Smile Politely

Rest for the weary?: A closer look at C-U’s shelter system

Read Part 1 of this series on the C-U Tent Community from last Thursday, or go on to Part 3.

“…Champaign and Urbana have hardly been unsympathetic in trying to help those who need assistance,” wrote the News-Gazette‘s editorial staff in “Time to fold up ‘tent city,'” found in last Tuesday’s edition. “Shelter, some provided by volunteer and taxpayer-funded organizations, is available.”

People are responding to Champaign’s Safe Haven tent community with questions like: “Why don’t you just go to a shelter?” That’s a legitimate question, so let’s take a look at options in the Champaign-Urbana community.

First, it should be noted that there are no “shelters” in Champaign-Urbana, only “transitional centers.” In a transitional center, residents must enter a program, whereas a shelter simply allows people to sleep for the night.

“As far as emergency shelter, there is none,” said John Sullivan, Executive Director of Center for Women in Transition. “If you were homeless tomorrow, there’s nowhere to go.”

Transitional Centers are available, though, if you qualify and are admitted to the program.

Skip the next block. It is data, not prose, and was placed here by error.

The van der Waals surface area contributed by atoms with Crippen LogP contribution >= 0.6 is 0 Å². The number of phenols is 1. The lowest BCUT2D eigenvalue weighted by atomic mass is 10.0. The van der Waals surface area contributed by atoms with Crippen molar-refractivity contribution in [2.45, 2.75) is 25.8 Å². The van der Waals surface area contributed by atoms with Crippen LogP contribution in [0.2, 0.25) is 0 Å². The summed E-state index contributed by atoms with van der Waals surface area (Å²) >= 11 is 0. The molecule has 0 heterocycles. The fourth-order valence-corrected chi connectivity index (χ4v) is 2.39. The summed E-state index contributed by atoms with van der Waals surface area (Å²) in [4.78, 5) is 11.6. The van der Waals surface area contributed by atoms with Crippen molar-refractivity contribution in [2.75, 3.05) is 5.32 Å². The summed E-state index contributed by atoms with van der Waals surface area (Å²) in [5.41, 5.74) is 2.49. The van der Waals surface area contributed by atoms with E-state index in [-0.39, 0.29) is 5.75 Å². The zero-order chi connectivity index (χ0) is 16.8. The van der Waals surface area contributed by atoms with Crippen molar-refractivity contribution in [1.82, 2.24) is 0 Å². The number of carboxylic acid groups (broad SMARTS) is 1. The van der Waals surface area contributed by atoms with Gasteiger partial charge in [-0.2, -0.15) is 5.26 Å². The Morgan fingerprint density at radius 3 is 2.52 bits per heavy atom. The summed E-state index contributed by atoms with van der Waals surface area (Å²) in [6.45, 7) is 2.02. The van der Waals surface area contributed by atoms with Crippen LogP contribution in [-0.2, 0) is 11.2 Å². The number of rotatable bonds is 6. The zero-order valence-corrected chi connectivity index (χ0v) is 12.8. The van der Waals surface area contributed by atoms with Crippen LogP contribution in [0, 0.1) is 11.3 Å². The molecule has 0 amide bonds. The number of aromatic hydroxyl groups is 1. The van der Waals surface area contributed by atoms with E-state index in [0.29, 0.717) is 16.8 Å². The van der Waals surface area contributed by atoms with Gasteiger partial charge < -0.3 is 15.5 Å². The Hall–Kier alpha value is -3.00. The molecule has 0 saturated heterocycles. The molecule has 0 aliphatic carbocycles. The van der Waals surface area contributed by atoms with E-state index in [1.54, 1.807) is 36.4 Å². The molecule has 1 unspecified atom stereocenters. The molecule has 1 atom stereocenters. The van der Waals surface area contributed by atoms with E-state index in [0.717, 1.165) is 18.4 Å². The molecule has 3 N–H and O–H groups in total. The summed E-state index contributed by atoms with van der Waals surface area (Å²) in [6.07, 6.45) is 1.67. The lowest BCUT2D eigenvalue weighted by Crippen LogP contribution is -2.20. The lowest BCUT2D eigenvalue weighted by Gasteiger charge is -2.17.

For women, there are two options in C-U: A Woman’s Place and Center for Women in Transition (CWT). A Woman’s Place serves victims of domestic violence, so if that is not your story, you can’t stay there. CWT is a transitional program that aims to empower women and children. According to Abby Harmon, 27, Safe Haven advocate, CWT has had a waiting list since last September.

“It’s pretty much always full,” Sullivan said. “Everything’s at capacity basically, and it’s not getting better.”

Understandably, the center prioritizes women with children, which means single homeless women are especially unlikely to find a place to stay.

For men, there are the TIMES Center and Salvation Army. Harmon said the TIMES Center is often full and therefore, not an option for many men. Jason Greenly, supervisor at the TIMES Center, pointed out that this is not true during warm-weather seasons.

“We do get full in the winter, but when the weather is warm, that’s not the case,” Greenly said.

The TIMES Center currently has open beds for those who qualify, but it’s not black and white; any person cannot just show up at the TIMES Center and get a bed for the night. They must be male and over 18. The center has other guidelines as well, such as limits on how many sex offenders they will take. Salvation Army, the other option for men in C-U, has strict rules to which residents must comply, and unfortunately, many homeless men are unable to fulfill these rules.

“When people say ‘just go to a shelter,’ it’s not that easy,” Harmon said.

Restoration Urban Ministries (RUM) is often grouped with the shelters as well, but is actually a nine-month transitional housing program.

“It’s not something where you just show up here and you get in,” said Linda Cramer, office manager and volunteer coordinator for RUM.